Sumit Singhal loves modern architecture. He comes from a family of builders who have built more than 20 projects in the last ten years near Delhi in India. He has recently started writing about the architectural projects that catch his imagination.
Kokillen in Fagersta, Sweden by Bornstein Lyckefors Arkitekter AB
April 6th, 2018 by Sumit Singhal
Article source: Bornstein Lyckefors Arkitekter AB
“Kokillen” is a black iron imprint formed by the site and program molded in a volume that relates to the situation and public space surrounding it. It’s also a building that tells a story about the reason why there is a city in the first place. That’s a story starting with one material – the extraction of iron.
”Kokillen” Ekomuseum, is assembling 60 heritage sites in Bergslagen Sweden in a new Iron Industry museum. One of the sites, The Engelsberg ironworks, is considered to be one of the finest industrial monuments in the world, and was added to UNESCO’s list of World Heritage Sites in 1993. The sites include wooden manor, parks, smelting houses, blast furnace, forges, hammers, waterwheels, rapids, pig iron and bar iron production.
The site for the new museum is located in the middle Bergslagen in the city of Fagersta at Västanfors heritage and folklore centre and is surrounded by traditionally red-pigmented wooden log houses. The new building will serve as an entrance to the centre and the larger collection of heritage locations.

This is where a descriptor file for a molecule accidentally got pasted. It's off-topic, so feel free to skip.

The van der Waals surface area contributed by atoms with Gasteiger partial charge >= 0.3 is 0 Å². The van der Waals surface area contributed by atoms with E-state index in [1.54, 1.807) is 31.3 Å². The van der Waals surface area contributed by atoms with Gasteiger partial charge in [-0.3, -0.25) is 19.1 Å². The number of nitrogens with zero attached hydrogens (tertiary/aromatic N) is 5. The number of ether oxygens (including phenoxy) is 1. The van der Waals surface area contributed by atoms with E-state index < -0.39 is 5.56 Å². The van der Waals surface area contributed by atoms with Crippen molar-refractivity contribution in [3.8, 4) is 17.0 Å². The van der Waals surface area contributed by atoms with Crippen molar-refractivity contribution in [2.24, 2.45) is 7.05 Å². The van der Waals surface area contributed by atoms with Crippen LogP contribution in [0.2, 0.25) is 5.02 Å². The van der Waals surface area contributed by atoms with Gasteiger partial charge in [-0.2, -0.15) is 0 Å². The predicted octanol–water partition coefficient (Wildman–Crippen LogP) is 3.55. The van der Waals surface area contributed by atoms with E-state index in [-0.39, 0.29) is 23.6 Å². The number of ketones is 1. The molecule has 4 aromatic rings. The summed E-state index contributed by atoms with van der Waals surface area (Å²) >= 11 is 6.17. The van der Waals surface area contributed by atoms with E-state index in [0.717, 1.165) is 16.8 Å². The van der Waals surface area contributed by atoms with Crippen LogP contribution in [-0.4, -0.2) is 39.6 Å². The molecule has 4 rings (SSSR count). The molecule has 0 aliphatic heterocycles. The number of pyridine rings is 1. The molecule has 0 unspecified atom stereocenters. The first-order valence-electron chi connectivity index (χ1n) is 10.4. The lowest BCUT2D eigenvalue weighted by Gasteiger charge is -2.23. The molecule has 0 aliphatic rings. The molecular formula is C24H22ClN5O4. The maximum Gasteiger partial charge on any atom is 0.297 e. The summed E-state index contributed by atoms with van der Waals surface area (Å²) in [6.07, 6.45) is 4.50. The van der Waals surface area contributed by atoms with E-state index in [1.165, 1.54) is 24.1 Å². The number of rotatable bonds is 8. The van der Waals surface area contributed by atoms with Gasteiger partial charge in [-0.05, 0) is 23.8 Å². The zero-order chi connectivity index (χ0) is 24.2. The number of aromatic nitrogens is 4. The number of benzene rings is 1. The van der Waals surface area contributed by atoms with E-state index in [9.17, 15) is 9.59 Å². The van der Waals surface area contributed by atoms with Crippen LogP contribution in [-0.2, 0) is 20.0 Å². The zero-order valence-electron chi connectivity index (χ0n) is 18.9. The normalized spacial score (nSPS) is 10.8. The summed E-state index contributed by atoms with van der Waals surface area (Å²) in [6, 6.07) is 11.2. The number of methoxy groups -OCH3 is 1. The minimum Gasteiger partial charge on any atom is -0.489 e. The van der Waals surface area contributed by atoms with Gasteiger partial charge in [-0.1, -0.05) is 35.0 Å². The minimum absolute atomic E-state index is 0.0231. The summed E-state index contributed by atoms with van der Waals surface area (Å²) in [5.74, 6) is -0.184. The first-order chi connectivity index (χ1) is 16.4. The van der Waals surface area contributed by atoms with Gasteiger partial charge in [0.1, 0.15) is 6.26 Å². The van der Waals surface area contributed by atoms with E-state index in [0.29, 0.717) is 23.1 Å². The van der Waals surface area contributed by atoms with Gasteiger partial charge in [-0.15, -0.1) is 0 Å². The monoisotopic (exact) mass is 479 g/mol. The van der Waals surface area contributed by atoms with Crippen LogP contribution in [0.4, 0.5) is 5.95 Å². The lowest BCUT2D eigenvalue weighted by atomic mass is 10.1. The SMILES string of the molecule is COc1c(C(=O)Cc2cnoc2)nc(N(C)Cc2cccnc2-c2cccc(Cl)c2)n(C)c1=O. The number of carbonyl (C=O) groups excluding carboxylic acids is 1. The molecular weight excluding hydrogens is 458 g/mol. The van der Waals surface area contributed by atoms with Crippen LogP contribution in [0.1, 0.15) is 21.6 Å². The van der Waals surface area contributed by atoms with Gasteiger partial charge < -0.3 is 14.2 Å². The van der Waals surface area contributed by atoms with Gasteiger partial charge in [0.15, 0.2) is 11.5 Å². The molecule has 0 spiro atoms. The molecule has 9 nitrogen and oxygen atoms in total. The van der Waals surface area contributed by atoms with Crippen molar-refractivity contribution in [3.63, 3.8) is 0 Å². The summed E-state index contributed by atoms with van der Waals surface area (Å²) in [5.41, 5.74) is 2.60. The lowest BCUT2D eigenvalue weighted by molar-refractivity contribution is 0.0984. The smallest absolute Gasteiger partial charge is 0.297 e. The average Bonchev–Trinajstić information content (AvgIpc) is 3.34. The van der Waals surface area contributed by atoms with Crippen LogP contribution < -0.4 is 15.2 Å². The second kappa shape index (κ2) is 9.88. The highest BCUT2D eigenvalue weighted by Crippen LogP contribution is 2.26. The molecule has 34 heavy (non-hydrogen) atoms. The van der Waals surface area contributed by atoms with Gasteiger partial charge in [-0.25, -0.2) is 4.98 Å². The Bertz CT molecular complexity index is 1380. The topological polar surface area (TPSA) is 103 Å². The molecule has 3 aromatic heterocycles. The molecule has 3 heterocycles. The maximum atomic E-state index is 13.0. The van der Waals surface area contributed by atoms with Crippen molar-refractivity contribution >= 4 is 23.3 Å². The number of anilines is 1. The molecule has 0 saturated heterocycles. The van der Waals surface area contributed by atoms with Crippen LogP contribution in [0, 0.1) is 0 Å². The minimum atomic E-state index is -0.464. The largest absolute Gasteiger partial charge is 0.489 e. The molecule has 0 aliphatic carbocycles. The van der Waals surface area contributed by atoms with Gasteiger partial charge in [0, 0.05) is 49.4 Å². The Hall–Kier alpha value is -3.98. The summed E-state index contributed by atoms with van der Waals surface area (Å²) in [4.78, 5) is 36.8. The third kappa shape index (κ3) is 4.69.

The greatest architectural challenge was to create a design that on one hand would blend in and relate to the situation and existing program and on the other hand would hold its own autonomy and character that represent a public building constructed to demonstrate the heritage of one of Sweden’s most prominent former industries.
In introducing a new typology into the heart of the folklore centre the architects want to reclaim a language of diversity that once constituted the architectural toolbox of the former industrial landscape. Buildings were pragmatic imprints sculptured in volumes that told the story of the activity inside.
The building consist of a rounded shape clad in blackened iron that allows a spatial flow to continue and create a situation where the new museum appear like a piece of furniture in the interior of the public space rather than defining its borders. The old buildings will keep their dignity while the new museum attract attention and can act as a natural entrance to the area.
The strong angled roof heals the irregularity of the surrounding buildings. But even more so creates an interior that celebrates the irregularity that would be found in the old mines of Bergslagen and formally communicates the abstract image of a tilted crucible.
The interior is one open rounded space with extruded windows in four directions placed in a straight cross axis. At the focal point the space, and of the entire cultural landscape that the museum serves to assemble, is a casted iron core with fire lit to send a warm welcoming to visitors entering the space.
Kokillen was in 2016 one of the shortlisted projects in the WAN Awards category “Future projects”.